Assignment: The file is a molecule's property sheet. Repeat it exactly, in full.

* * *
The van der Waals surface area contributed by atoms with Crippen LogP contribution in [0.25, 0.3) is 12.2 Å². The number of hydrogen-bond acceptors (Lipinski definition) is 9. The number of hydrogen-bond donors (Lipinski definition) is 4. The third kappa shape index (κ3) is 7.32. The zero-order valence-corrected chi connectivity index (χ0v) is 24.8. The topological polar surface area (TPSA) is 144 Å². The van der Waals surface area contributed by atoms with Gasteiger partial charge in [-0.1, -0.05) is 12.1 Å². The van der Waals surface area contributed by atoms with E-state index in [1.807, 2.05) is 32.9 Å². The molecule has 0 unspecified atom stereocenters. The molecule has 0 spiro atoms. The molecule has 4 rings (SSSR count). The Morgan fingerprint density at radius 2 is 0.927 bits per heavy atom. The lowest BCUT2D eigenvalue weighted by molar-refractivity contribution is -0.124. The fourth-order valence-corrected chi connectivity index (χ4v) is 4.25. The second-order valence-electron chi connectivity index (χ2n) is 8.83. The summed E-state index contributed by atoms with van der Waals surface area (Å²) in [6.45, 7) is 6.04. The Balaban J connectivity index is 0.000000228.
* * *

The van der Waals surface area contributed by atoms with Crippen LogP contribution in [0.25, 0.3) is 12.2 Å². The number of hydrogen-bond acceptors (Lipinski definition) is 9. The number of hydrogen-bond donors (Lipinski definition) is 4. The third kappa shape index (κ3) is 7.32. The zero-order valence-corrected chi connectivity index (χ0v) is 24.8. The topological polar surface area (TPSA) is 144 Å². The van der Waals surface area contributed by atoms with Gasteiger partial charge in [-0.1, -0.05) is 12.1 Å². The van der Waals surface area contributed by atoms with E-state index in [1.807, 2.05) is 32.9 Å². The molecule has 0 unspecified atom stereocenters. The molecule has 0 spiro atoms. The molecule has 4 rings (SSSR count). The Morgan fingerprint density at radius 2 is 0.927 bits per heavy atom. The lowest BCUT2D eigenvalue weighted by molar-refractivity contribution is -0.124. The fourth-order valence-corrected chi connectivity index (χ4v) is 4.25. The second-order valence-electron chi connectivity index (χ2n) is 8.83. The summed E-state index contributed by atoms with van der Waals surface area (Å²) in [6.45, 7) is 6.04. The Balaban J connectivity index is 0.000000228.